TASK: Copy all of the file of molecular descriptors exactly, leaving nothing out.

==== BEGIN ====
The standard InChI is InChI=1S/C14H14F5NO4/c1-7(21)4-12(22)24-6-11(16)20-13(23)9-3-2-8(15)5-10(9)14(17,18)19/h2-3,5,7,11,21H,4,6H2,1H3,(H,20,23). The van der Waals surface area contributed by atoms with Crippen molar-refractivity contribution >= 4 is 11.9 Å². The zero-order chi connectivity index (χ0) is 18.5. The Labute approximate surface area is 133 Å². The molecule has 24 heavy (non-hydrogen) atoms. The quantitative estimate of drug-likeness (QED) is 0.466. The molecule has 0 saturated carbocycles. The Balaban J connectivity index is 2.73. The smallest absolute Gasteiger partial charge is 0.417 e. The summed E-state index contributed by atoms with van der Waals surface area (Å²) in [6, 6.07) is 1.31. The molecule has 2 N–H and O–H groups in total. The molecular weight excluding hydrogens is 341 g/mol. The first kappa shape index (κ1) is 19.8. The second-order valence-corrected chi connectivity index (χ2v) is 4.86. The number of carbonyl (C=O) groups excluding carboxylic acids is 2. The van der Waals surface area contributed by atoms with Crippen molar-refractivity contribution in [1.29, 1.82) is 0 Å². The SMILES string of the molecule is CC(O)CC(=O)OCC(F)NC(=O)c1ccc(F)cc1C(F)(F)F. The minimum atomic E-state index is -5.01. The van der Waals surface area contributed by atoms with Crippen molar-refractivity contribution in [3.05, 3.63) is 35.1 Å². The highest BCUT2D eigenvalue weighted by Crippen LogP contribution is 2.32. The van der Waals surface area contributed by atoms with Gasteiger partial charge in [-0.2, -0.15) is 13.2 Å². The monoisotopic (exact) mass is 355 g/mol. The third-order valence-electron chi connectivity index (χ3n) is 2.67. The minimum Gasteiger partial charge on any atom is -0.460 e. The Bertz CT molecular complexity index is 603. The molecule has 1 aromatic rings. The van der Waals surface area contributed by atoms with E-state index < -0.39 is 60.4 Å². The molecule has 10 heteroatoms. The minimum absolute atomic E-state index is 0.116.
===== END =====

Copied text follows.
The standard InChI is InChI=1S/C14H14F5NO4/c1-7(21)4-12(22)24-6-11(16)20-13(23)9-3-2-8(15)5-10(9)14(17,18)19/h2-3,5,7,11,21H,4,6H2,1H3,(H,20,23). The van der Waals surface area contributed by atoms with Crippen molar-refractivity contribution >= 4 is 11.9 Å². The zero-order chi connectivity index (χ0) is 18.5. The Labute approximate surface area is 133 Å². The molecule has 24 heavy (non-hydrogen) atoms. The quantitative estimate of drug-likeness (QED) is 0.466. The molecule has 0 saturated carbocycles. The Balaban J connectivity index is 2.73. The smallest absolute Gasteiger partial charge is 0.417 e. The summed E-state index contributed by atoms with van der Waals surface area (Å²) in [6, 6.07) is 1.31. The molecule has 2 N–H and O–H groups in total. The molecular weight excluding hydrogens is 341 g/mol. The first kappa shape index (κ1) is 19.8. The second-order valence-corrected chi connectivity index (χ2v) is 4.86. The number of carbonyl (C=O) groups excluding carboxylic acids is 2. The van der Waals surface area contributed by atoms with Crippen molar-refractivity contribution in [1.29, 1.82) is 0 Å². The SMILES string of the molecule is CC(O)CC(=O)OCC(F)NC(=O)c1ccc(F)cc1C(F)(F)F. The minimum atomic E-state index is -5.01. The van der Waals surface area contributed by atoms with Crippen molar-refractivity contribution in [3.05, 3.63) is 35.1 Å². The highest BCUT2D eigenvalue weighted by Crippen LogP contribution is 2.32. The van der Waals surface area contributed by atoms with Gasteiger partial charge in [-0.2, -0.15) is 13.2 Å². The monoisotopic (exact) mass is 355 g/mol. The third-order valence-electron chi connectivity index (χ3n) is 2.67. The minimum Gasteiger partial charge on any atom is -0.460 e. The Bertz CT molecular complexity index is 603. The molecule has 1 aromatic rings. The van der Waals surface area contributed by atoms with E-state index < -0.39 is 60.4 Å². The molecule has 10 heteroatoms. The minimum absolute atomic E-state index is 0.116.